Lisa Hendrickson is the owner of Lisa Hendrickson Communications and a former corporate and nonprofit public relations director. She has written or edited five books, including Indiana at 200: A Celebration of the Hoosier State and Kiritsis and Me: Enduring 63 Hours at Gunpoint. Her new book, Burning the Breeze (Bison Books, 2021), is now available.
Never stick to your initial plan. That’s the most important thing I learned while writing Burning the Breeze: Three Generations of Women in the American West. I know—in most professional circles, a good plan is considered a must. But as I discovered when I set out to write a biography of the first woman in Montana to independently own and operate a dude ranch, I had no idea of the treasures I would find when I started going down the rabbit hole.
I first “met” a remarkable woman named Julia Bennett in 2011 during a phone conversation with my brother, who was living in Bozeman, Montana. “My friend Sherry wants someone to write about her grandmother,” he said. He added that Sherry’s grandmother, a woman named Julia Bennett, had started her dude ranch, the Diamond J, in the middle of the Great Depression. I was intrigued. Although my brother didn’t know it, I was on the lookout for a new writing project. He put me in touch with Sherry, who told me that Julia Bennett overcame countless obstacles to build the Diamond J into a summer haven that attracted world-renowned artists and entertainers. Needing year-round income, six years later she opened the Diamond W in Tucson, Arizona, to cater to guests in the winter months.
I was interested in telling Julia Bennett’s story, but I didn’t know if there was enough information available to fill a book—or even a magazine article. But I uncovered more than I ever imagined once I started digging.
In September 2011, my husband and I visited the Diamond J, which still stands in an idyllic mountain valley. It’s now owned by another family, who purchased it after Julia sold it in the 1950s. But the cabins and lodge built by Julia and her crew in 1930 are still in use today, along with much of the china and furniture she carefully selected nearly one hundred years ago.
I traveled to Arizona to spend a fruitful week interviewing Sherry, who is the guardian of family photo albums dating to the 1860s, scrapbooks, and ranch guestbooks. I set to work deciphering Julia’s written reminiscences, which, though fascinating, didn’t contain detailed information about dates, people, or important events in her life that would enable me to generate a full portrait. I knew Julia had grown up in Montana’s Jefferson valley in the late 1800s, but I was having a hard time pinning down the exact location of the family ranch and other landmarks that now are gone.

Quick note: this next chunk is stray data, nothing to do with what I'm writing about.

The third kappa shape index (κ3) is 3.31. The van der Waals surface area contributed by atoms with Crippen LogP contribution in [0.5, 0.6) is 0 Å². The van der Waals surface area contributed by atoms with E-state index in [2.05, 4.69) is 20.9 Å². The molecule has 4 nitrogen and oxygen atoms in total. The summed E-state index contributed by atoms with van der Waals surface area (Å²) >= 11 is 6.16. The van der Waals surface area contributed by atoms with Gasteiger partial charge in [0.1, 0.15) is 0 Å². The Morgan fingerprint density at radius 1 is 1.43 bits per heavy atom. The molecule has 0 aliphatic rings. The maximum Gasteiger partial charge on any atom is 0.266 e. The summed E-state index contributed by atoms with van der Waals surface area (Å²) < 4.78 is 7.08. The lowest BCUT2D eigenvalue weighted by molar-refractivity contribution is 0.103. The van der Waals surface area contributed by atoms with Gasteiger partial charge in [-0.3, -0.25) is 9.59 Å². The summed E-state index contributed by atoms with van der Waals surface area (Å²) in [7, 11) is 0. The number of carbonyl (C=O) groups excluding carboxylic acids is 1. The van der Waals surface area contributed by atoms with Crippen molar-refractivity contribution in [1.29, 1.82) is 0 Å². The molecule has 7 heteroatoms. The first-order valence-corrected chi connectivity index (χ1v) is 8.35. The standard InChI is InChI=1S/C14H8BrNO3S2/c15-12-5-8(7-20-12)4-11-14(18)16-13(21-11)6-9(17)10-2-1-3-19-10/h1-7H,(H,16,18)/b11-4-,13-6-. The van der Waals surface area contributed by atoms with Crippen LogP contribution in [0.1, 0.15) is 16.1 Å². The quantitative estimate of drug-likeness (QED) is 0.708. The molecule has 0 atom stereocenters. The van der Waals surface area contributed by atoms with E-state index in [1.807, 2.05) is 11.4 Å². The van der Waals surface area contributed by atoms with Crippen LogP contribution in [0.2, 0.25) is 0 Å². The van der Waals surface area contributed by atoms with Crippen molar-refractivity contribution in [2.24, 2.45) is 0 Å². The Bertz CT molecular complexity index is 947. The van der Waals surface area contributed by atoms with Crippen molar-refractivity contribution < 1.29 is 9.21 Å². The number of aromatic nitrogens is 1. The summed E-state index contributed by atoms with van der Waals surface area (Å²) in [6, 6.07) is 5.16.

Meanwhile, a Montana history magazine published a short magazine article I’d written about Julia based on the information I’d gathered. One day I found an email in my inbox from a man who had read the article. It turned out that he was a distant relation to Julia, and he’d also been raised in the Jefferson valley. He generously offered to take me on a tour to see the locations I’d been struggling to find.
Then, while researching the life of Julia’s grandmother Lizzie Nave Martin, a young widow living in Civil War-torn Missouri, I found her husband’s handwritten will on ancestry.com, sourced from Livingston County court records. On a whim, I contacted the courthouse. Surely there wouldn’t be additional records about the family from the 1860s, I thought, but it wouldn’t hurt to try. Bingo! A very helpful clerk found dozens of original documents that spelled out the details of every debt the family owed after David Martin’s death—debts that Lizzie was required by law to repay.
So, soon after her husband’s death, Lizzie Martin and her seven-year-old daughter set out on a ten-month wagon train journey to the Montana Territory, where Lizzie hoped to earn money as a seamstress. They had no idea of the trials they soon would face over the next several years. I didn’t either. But on a visit to the Montana Historical Society, I discovered excerpts from Lizzie’s 1867 diary. They detailed her daily life in San Francisco, where she had spent a year, and a month-long steamer and stagecoach journey that she and her daughter took from San Francisco back to the Montana Territory.
I also made a few visits to the small Broadwater County Museum in Townsend, Montana, where curator Linda Huth spent generous amounts of her time pulling folders full of detailed information about stagecoach routes, local ranches, and long-gone train lines. She even had the bug-eaten original account book of J. Dougherty, a local merchant from whom Julia’s mother bought supplies and her father bought whiskey (a fair amount of it, I noted). I also uncovered a newspaper article detailing Julia’s mother’s memories of her first wagon train trip across the Plains. It was then that I realized that this would be not just the story of one remarkable woman but three generations of them.
It took me ten years to finish the book, and (in retrospect) I’m glad it took that long. When I started my research, many of the newspapers and records I needed weren’t available online—and I didn’t even know if some of them existed. Early on, I had to travel to Montana and Arizona, scroll through countless rolls of microfiche, and visit many courthouses, and I still didn’t come up with much. But as the years went by, nearly every newspaper became available online. Now I could search by names, dates, locations—all from my Indianapolis home. I unearthed countless gems that brought these women to life and provided essential historical context.
The first thing most people who have read Burning the Breeze say to me is, “I don’t know how these women did it. Their lives were so challenging.” And their lives deserve to be studied and celebrated. Thank goodness for that rabbit hole.